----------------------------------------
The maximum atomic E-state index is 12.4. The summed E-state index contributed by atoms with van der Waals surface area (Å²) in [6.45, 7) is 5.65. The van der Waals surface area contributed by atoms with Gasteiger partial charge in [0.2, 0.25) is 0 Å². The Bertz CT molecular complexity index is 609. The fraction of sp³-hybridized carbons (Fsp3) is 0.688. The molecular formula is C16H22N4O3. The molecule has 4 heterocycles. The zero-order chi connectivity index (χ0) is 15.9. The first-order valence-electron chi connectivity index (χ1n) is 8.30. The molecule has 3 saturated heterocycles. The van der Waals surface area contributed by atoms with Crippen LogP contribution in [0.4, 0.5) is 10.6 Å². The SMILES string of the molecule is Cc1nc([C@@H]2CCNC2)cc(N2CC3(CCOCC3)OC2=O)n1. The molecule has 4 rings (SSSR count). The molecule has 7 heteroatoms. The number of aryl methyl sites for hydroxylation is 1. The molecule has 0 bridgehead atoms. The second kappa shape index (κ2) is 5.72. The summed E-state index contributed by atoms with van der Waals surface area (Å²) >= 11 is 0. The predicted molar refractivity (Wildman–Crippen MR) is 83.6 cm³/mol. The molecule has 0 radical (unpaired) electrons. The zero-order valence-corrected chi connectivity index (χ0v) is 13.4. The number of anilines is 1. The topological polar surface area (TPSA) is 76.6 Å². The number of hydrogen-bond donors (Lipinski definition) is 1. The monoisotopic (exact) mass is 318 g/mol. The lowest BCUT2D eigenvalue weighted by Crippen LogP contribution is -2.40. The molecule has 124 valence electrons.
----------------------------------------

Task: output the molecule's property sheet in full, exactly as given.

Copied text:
The maximum atomic E-state index is 12.4. The summed E-state index contributed by atoms with van der Waals surface area (Å²) in [6.45, 7) is 5.65. The van der Waals surface area contributed by atoms with Gasteiger partial charge in [0.2, 0.25) is 0 Å². The Bertz CT molecular complexity index is 609. The fraction of sp³-hybridized carbons (Fsp3) is 0.688. The molecular formula is C16H22N4O3. The molecule has 4 heterocycles. The zero-order chi connectivity index (χ0) is 15.9. The first-order valence-electron chi connectivity index (χ1n) is 8.30. The molecule has 3 saturated heterocycles. The van der Waals surface area contributed by atoms with Crippen LogP contribution in [0.4, 0.5) is 10.6 Å². The SMILES string of the molecule is Cc1nc([C@@H]2CCNC2)cc(N2CC3(CCOCC3)OC2=O)n1. The molecule has 4 rings (SSSR count). The molecule has 7 heteroatoms. The number of aryl methyl sites for hydroxylation is 1. The molecule has 0 bridgehead atoms. The second kappa shape index (κ2) is 5.72. The summed E-state index contributed by atoms with van der Waals surface area (Å²) >= 11 is 0. The predicted molar refractivity (Wildman–Crippen MR) is 83.6 cm³/mol. The molecule has 0 radical (unpaired) electrons. The zero-order valence-corrected chi connectivity index (χ0v) is 13.4. The number of anilines is 1. The topological polar surface area (TPSA) is 76.6 Å². The number of hydrogen-bond donors (Lipinski definition) is 1. The monoisotopic (exact) mass is 318 g/mol. The lowest BCUT2D eigenvalue weighted by Crippen LogP contribution is -2.40. The molecule has 124 valence electrons.